Monday, June 6, 2011

what I'm reading: the pleasure of weather from CS Lewis

I love to walk in all kinds of weather (any kind except hot, really - nothing worse than sweat and uncooled muscles). I love to walk in the cold, face and hands icy. I love to walk in the wind; I close my eyes and imagine it's blowing clean across the ocean. Best of all, I love to walk on those paradoxical Autumn days when the sun is warm and the air crispy-cold.

I love to walk in the rain, whether in a civilized manner, with an umbrella, or unplanned, caught in the open with hair dripping. Everything glistens. The trees are veiled, mysterious. Your shoes take in water. You walk in the door, and the house is warm, your clothes damp, your face chilled and wet - which is all part of the fun.

It was CS Lewis (and my mother, who delighted in thunderstorms and rain on the roof) who taught me to enjoy weather. When I'm caught in the rain, I remember what he learned from a teacher:

I fancy it was on a run with him in the sleet that I first discovered how bad weather is to be treated - as a rough joke, a romp.
While searching (unsuccessfully) for this quote on line, I discovered another one. It describes an attitude to weather as necessary in Melbourne as in England:

"Don't you like a rather foggy day in a wood in autumn? You'll find we shall be perfectly warm sitting in the car."

Jane said she'd never heard of anyone liking fogs before but she didn't mind trying. All three got in.

"That's why Camilla and I got married, " said Denniston as they drove off. "We both like Weather. Not this or that kind of weather, but just Weather. It's a useful taste if one lives in England."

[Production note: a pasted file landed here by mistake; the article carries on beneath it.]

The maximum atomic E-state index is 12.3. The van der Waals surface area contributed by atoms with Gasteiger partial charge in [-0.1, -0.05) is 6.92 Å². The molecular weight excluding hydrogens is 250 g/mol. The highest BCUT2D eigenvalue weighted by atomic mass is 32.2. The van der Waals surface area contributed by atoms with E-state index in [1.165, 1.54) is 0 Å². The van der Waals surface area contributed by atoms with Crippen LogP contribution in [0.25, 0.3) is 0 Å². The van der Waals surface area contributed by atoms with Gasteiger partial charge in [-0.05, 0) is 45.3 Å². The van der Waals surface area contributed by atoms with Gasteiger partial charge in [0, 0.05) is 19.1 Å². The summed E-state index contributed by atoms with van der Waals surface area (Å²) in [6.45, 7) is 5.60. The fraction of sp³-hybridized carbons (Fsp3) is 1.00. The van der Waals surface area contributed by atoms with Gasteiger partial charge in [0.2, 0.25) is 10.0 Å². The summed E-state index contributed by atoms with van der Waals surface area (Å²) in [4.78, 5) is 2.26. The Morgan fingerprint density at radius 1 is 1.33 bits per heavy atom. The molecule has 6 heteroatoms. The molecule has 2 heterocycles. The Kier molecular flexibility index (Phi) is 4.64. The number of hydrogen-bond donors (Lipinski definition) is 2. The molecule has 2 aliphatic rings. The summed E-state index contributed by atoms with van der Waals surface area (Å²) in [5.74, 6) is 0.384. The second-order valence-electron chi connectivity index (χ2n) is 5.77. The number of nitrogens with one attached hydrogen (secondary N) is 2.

"How ever did you learn to do that, Mr. Denniston?" said Jane. "I don't think I should ever learn to like rain and snow."

"It's the other way around," said Denniston. "Everyone begins as a child by liking Weather. You learn the art of disliking it is you grown up. Noticed it on a snowy day? The grown-ups are all going about with long faces, but look at the children - and the dogs? They know what snow's made for."

"I'm sure I hated wet days as a child," said Jane.

"That's because the grown-ups kept you in," said Camilla. "Any child loves rain if allowed to go out and paddle about in it."
When it hails or rains heavily, my husband calls the children to the front porch and they stand and watch it pelting down. One of their greatest pleasures is to run bare-skinned in the rain, up and down the back verandah. They melt hail on their tongues and catch the rain in cups and taste the snow and watch for lightning and splash around in mud.

The pleasure of weather isn't just for childhood.

Quotes are from CS Lewis Surprised by Joy and That Hideous Strength.

image is by VinothChandar from flickr

3 comments:

Amanda said...

I love this post, I love weather too!

Cath said...

I loved this post - such a good reminder. I loved this bit: "It's the other way around," said Denniston. "Everyone begins as a child by liking Weather. You learn the art of disliking it is you grown up. Noticed it on a snowy day? The grown-ups are all going about with long faces, but look at the children - and the dogs? They know what snow's made for." Good old CSL - such insights into human nature!

Maolsheachlann said...

I thought you might like to know that I also went looking for this quotation online and found it because of your post! Thanks a bunch from a Lewis-loving Catholic in Dublin, Ireland!